To that occasion the gods, who from the sky had seen that the king would fast until his end, all in praise scattered the earth with flowers, continually beating celestial drums in pleasure.

To that, from the sky seeing that the king would fast until his end, all the gods in praise scattered the earth with flowers, continually beating celestial drums in pleasure. (Vedabase)

 

Text 19

All the great sages who had assembled there praised him for the wisdom he had thus shown. In approval they, from the power of their goodness for the living beings, a quality of heart equal to the character of Him praised in the scriptures, thereupon said:

All the great sages that had assembled there thus praised him for the wisdom he had shown and approvingly said, from the power of their goodness to the living beings, a goodness that in its quality is as beautifull as the divine praised in the scriptures: (Vedabase)

 

Text 20

'It is not astonishing at all that you oh saintly king, oh chief of all of us who strictly follow Krishna, being seated on the throne that is decorated with the helmets of kings, as immediate like this gave up your life in your desire to achieve association with the Fortunate One.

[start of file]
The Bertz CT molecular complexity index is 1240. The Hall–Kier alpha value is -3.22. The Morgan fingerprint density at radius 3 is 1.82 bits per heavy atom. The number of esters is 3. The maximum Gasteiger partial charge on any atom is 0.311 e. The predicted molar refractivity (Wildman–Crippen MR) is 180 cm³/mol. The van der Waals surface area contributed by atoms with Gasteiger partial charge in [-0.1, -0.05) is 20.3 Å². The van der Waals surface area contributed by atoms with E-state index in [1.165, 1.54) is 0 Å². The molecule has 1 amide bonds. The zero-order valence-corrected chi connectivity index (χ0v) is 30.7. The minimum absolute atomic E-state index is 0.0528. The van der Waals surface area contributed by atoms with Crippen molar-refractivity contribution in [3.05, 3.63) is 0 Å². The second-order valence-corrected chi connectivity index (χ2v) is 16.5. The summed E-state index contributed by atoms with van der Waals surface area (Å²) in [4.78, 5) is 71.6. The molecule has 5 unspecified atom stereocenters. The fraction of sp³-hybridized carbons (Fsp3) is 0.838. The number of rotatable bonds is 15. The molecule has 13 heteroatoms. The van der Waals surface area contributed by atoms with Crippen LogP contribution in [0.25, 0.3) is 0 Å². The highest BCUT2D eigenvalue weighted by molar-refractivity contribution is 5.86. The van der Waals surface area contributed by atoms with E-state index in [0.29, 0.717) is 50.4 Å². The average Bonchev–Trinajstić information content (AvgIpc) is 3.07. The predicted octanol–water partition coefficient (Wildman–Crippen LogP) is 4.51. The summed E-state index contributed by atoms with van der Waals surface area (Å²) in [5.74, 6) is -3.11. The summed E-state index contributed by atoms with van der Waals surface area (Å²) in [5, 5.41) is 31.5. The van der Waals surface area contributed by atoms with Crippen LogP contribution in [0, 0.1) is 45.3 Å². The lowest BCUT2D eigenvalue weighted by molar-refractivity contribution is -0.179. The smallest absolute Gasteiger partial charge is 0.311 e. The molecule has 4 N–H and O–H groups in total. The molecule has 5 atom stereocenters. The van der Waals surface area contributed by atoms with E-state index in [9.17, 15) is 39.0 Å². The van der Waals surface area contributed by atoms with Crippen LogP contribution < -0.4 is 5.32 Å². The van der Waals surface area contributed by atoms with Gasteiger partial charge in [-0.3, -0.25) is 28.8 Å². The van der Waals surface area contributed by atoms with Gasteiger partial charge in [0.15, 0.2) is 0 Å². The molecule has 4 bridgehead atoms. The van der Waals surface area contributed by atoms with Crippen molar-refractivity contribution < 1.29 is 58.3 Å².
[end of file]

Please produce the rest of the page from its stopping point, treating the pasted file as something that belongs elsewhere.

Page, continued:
'It is not astonishing that this saintly king, the chief of all of us who are strict in following Krishna, being seated on the throne that is decorated with the helmets of kings, immediately gave up his life in his desire to achieve association with the Fortunate One. (Vedabase)

 

Text 21

We will all stay at this place for as long as it takes this foremost devotee to give up his body and return to the world of the Supreme One, where he will be completely free from worldly concerns and lamentation.'

We all will stay as long at this place as it takes the king to give up his body and return to the world of the Supreme, where this foremost devotee will be completely free from worldly concerns and lamentation.' (Vedabase)

 

Text 22

After having heard the assembled sages speak thus impartially, sweet to hear, grave and perfectly true, Parîkchit  complimented them all with their appropriate show of respect and said, desirous to hear about the activities of Vishnu: